This is clearly too broad a definition of harm to be useful. Instead, Beauchamp and Childress provide some helpful nuance, suggesting in practice, ‘first do no harm’ means avoiding anything which is unnecessarily or unjustifiably harmful. All medicine has some risk. The relevant question is whether the level of harm is proportionate to the good it might achieve and whether there are other procedures that might achieve the same result without causing as much harm.

Beneficence: do as much good as you can

Some people have suggested Beauchamp and Childress’s four principles are three principles. They suggest beneficence and non-maleficence are two sides of the same coin.

Beneficence refers to acts of kindness, charity and altruism. A beneficent person does more than the bare minimum. In a medical context, this means not only ensuring you don’t treat a patient badly but ensuring you treat them well.

The applications of beneficence in healthcare are wide reaching. On an individual level, beneficence will require doctors to be compassionate, empathetic and sensitive in their ‘bedside manner’. On a larger level, beneficence can determine how a national health system approaches a problem like organ donation – making it an ‘opt out’ instead of ‘opt in’ system.

The principle of beneficence can often clash with the principle of autonomy. If a patient hasn’t consented to a procedure which could be in their best interests, what should a doctor do?

Beauchamp and Childress think autonomy can only be violated in the most extreme circumstances: when there is risk of serious and preventable harm, the benefits of a procedure outweigh the risks and the path of action empowers autonomy as much as possible whilst still administering treatment.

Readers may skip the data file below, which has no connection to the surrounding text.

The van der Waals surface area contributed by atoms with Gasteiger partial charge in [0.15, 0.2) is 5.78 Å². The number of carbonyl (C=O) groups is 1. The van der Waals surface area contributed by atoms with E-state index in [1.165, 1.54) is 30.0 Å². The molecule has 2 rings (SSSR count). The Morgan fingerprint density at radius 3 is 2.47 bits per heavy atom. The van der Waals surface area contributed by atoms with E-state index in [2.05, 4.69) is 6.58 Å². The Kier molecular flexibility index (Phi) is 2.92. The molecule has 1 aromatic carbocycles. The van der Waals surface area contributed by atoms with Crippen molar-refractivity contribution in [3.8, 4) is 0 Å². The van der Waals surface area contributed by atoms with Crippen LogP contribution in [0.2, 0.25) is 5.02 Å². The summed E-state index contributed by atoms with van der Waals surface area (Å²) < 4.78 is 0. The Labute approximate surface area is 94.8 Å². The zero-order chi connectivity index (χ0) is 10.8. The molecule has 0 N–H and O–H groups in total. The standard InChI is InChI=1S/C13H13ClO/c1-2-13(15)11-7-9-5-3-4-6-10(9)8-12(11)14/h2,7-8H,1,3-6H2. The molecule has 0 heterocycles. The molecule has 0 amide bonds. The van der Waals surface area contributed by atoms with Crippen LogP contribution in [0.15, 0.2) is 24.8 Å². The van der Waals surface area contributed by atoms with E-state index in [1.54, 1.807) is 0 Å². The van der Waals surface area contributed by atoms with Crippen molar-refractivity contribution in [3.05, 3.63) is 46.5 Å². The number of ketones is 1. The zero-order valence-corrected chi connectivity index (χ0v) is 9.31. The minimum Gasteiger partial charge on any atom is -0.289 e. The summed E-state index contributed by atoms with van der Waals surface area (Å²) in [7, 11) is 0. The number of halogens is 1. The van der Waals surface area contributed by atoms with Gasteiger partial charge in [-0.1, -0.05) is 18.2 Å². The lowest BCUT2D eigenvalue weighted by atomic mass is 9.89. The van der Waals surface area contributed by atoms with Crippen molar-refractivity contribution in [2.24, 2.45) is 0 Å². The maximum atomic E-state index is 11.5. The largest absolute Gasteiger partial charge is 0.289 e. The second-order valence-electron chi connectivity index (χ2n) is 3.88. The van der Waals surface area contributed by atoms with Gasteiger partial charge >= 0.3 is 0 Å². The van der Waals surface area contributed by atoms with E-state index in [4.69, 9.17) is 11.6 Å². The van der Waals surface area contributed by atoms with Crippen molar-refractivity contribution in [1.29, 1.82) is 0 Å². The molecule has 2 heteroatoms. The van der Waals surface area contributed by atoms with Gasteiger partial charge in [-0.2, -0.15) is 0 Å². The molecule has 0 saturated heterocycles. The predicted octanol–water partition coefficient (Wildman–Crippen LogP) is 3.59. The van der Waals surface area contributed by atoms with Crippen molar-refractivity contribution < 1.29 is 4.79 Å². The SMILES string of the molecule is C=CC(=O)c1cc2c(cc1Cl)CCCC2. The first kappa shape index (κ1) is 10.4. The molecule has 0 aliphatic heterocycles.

However, given the administration of medical procedures without consent can result in legal charges of assault or battery in Australia, there is clearly still debate around how to best balance these two principles.

Justice: distribute health resources fairly

Healthcare often operates with limited resources. As much as we would like to treat everyone, sometimes there aren’t enough beds, doctors, nurses or medications to go around. Justice is the principle that helps us determine who gets priority in these cases.

However, rather than providing their own theory, Beauchamp and Childress pointed out the various different philosophical theories of justice in circulation. They observe how resources are distributed will depend on which theory of justice a society subscribes to.

For example, a consequentialist approach to justice will distribute resources in the way that generates the best outcomes or most happiness. This might mean leaving an elderly patient with no dependents to die in order to save a parent with young children.

By contrast, they suggest someone like John Rawls would want the access to health resources to be allocated according to principles every person could agree to. This might suggest we allocate resources on the basis of who needs treatment the most, which is the way paramedics and emergency workers think when performing triage.

Beauchamp and Childress’s treatment of justice highlights one of the major criticisms of their work: it isn’t precise enough to help people decide what to do. If somebody wants to work out how to distribute resources, they might not want to be shown several theories to choose between. They want to be given a framework for answering the question. Of course when it comes to life and death decisions, there are no easy answers.